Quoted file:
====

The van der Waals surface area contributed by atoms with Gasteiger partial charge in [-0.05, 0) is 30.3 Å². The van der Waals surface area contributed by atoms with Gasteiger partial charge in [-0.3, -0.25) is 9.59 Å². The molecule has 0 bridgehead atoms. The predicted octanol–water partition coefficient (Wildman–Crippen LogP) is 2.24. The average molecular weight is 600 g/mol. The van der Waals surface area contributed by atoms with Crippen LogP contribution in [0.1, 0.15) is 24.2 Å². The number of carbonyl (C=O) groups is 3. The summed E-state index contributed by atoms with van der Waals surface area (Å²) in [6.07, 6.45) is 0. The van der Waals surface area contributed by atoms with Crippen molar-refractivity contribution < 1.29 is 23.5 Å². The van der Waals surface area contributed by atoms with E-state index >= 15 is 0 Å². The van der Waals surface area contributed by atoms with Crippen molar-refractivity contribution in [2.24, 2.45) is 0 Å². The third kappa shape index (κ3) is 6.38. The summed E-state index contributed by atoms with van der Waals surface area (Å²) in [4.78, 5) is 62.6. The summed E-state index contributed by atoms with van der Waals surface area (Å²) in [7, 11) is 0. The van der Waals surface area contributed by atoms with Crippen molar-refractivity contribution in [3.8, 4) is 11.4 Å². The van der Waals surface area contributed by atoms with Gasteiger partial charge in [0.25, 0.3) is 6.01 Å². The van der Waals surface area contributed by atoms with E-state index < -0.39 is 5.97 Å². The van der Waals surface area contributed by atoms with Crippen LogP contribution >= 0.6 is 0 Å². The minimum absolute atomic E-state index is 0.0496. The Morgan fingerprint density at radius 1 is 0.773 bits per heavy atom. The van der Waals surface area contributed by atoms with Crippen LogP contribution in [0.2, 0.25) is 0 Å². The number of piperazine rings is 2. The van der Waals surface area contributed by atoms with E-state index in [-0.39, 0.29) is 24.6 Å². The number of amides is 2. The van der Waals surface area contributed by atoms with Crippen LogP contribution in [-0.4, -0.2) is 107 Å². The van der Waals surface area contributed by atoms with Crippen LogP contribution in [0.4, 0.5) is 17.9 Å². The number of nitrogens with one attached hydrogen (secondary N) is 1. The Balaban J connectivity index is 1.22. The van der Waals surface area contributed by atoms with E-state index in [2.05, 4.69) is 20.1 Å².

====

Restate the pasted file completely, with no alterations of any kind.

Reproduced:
The van der Waals surface area contributed by atoms with Gasteiger partial charge in [-0.05, 0) is 30.3 Å². The van der Waals surface area contributed by atoms with Gasteiger partial charge in [-0.3, -0.25) is 9.59 Å². The molecule has 0 bridgehead atoms. The predicted octanol–water partition coefficient (Wildman–Crippen LogP) is 2.24. The average molecular weight is 600 g/mol. The van der Waals surface area contributed by atoms with Crippen LogP contribution in [0.1, 0.15) is 24.2 Å². The number of carbonyl (C=O) groups is 3. The summed E-state index contributed by atoms with van der Waals surface area (Å²) in [6.07, 6.45) is 0. The van der Waals surface area contributed by atoms with Crippen molar-refractivity contribution < 1.29 is 23.5 Å². The van der Waals surface area contributed by atoms with E-state index >= 15 is 0 Å². The van der Waals surface area contributed by atoms with Crippen molar-refractivity contribution in [2.24, 2.45) is 0 Å². The third kappa shape index (κ3) is 6.38. The summed E-state index contributed by atoms with van der Waals surface area (Å²) in [4.78, 5) is 62.6. The summed E-state index contributed by atoms with van der Waals surface area (Å²) in [7, 11) is 0. The van der Waals surface area contributed by atoms with Crippen molar-refractivity contribution in [3.8, 4) is 11.4 Å². The van der Waals surface area contributed by atoms with Gasteiger partial charge in [0.25, 0.3) is 6.01 Å². The van der Waals surface area contributed by atoms with E-state index < -0.39 is 5.97 Å². The van der Waals surface area contributed by atoms with Crippen LogP contribution >= 0.6 is 0 Å². The minimum absolute atomic E-state index is 0.0496. The Morgan fingerprint density at radius 1 is 0.773 bits per heavy atom. The van der Waals surface area contributed by atoms with Crippen LogP contribution in [0.2, 0.25) is 0 Å². The number of piperazine rings is 2. The van der Waals surface area contributed by atoms with E-state index in [-0.39, 0.29) is 24.6 Å². The number of amides is 2. The van der Waals surface area contributed by atoms with Crippen LogP contribution in [-0.4, -0.2) is 107 Å². The van der Waals surface area contributed by atoms with Crippen LogP contribution in [0.4, 0.5) is 17.9 Å². The number of nitrogens with one attached hydrogen (secondary N) is 1. The Balaban J connectivity index is 1.22. The van der Waals surface area contributed by atoms with E-state index in [2.05, 4.69) is 20.1 Å².